In September 1998, Jeremy Strohmeyer admitted murdering 7-year-old Sherrice Iverson in a Las Vegas casino and was sentenced to life in prison. He was back in court in mid-February, explaining that he couldn't remember committing the crime and wanting to recant his plea.
Strohmeyer concluded his rather implausible claim by blaming his buddyDavid Cash, who was with him at the time.
Unfortunately for Strohmeyer, casino videotapes show him, not Cash,lingering in the bathroom where Iverson was killed.
But by his own admission Cash, a Berkeley University engineering student, watched Strohmeyer assault the girl and did nothing. His callous behaviorcaused Nevada last year to require anyone witnessing a violent crime against achild to notify the police.
Nevada's law will not affect Cash. The Berkeley community has found an alternative means of punishing him, however: shame.
In today's society, tolerance often seems to be the highest virtue. Theworst crime is to be "judgmental."
But Iverson's brutal murder has caused Berkeley, long the repository of tolerant liberalism, to recognize the value of shame.
People tend to think of shame in more traditional societies like Japan.Yet, shame played an important role in early America.
Practices such as the stocks soon died out in less-intimate,less-religious times. But frustration with pervasive lawbreaking combined with concernover bulging prisons has caused shame to make a comeback as a form ofpunishment.
The most important use of shame, however, is where the law does notreach. Like Cash.
Cash and Strohmeyer were high school best friends who went gambling in mid-1997. Strohmeyer, who had a troubled past, lured Sherrice into a casino restroom where he raped and murdered her. Cash watched from an adjoiningstall as Strohmeyer threatened the child, and then walked out. Afterward,Strohmeyer confessed his actions, but Cash said nothing.
Explained Cash on a radio talk show: "I do not know this girl. I am sadthat I lost my best friend."
He was criticized, but enjoyed the attention. He claimed media coveragegot him dates. He covered his college dorm room with articles on the case. Andhe went on a Los Angeles radio-talk show.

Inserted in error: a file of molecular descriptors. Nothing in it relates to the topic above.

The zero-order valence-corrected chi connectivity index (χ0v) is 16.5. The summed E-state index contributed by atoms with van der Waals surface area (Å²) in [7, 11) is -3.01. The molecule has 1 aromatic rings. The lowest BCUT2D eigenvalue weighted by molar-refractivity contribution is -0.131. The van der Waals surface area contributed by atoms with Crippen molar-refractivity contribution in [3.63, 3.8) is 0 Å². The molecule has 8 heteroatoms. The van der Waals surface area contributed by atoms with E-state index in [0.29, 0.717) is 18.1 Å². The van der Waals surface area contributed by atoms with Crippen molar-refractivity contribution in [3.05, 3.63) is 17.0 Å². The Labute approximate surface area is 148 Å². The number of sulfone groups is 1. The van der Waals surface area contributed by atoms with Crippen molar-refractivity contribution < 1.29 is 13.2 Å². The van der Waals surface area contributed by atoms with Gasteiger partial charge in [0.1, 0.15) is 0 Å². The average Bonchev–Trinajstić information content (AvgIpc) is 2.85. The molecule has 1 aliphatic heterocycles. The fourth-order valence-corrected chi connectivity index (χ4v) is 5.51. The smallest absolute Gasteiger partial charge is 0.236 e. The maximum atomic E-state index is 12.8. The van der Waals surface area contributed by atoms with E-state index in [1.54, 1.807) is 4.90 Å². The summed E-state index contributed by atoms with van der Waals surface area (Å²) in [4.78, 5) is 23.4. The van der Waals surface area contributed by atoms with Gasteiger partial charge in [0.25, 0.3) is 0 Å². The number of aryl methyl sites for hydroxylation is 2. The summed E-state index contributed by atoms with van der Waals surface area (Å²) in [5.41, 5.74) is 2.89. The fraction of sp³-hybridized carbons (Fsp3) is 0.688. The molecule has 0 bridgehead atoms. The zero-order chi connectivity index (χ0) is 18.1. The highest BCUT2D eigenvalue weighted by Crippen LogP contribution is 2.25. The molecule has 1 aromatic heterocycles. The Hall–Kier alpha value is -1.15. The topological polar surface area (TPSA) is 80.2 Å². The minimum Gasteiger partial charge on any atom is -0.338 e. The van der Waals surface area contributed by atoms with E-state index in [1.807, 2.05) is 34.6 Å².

Until then, Cash had been largely anonymous on campus. There had beendemands that he be expelled, but school administrators said that they had no causeto do so. Cash exulted that "the university officials are behind me, baby."
However, the radio hosts organized demonstrators to head north toBerkeley, where they were joined by Sherrice's mother. Cash's anonymity was over.
Having sown the wind of notoriety, he began to reap its whirlwind.Anti-Cash graffiti sprung up around campus, his dorm mates shunned him and thestudent senate voted to urge Cash to withdraw. He was kicked out of a fraternityparty and chased by a crowd back to his dorm. A stranger spat in his face at a7-11.
Some people demanded that the government find a way to prosecute him. Yetnot everything that is immoral should be illegal. The state has a duty topunish those who harm others; it is not, in contrast, well-equipped to make people moral. In a case like this, government shouldn't try to do so.
At the same time, however, the campus community has an opportunity and obligation to express its outrage over his conduct. In fact, theinculcation of virtue and formation of social mores is the job of civil, not political, society. Private institutions, ranging from families and churches tocommunity associations and even college student bodies, should attempt to make people moral.
People like Cash deserve to be punished. One way to do so is to withdraw human fellowship from him.
Indeed, were the University of California a private institution, itshould consider expelling him. (It is more difficult for tax-supported public organizations to make fine moral distinctions among those they serve.)
Of course, Cash may never get it. Nevertheless, it is important to buildand enforce a communal moral code; public punishment of people like Casheducates others. Even those with dead consciences, like Cash, might behavedifferently knowing that their actions will result in painful consequences.
Naturally, he has hired an attorney, Mark Werksman, who explains:"Nobody is going to drive David Cash out of there unless he's carried out in agurney."
Anyway, Werksman added, "the public anger will subside. And David willbe a nuclear engineer someday, probably far, far away from California."
That is, unless the people living far, far away from California discoverwhat residents of Berkeley have learned: They can help make their community amore virtuous place by shaming David Cash.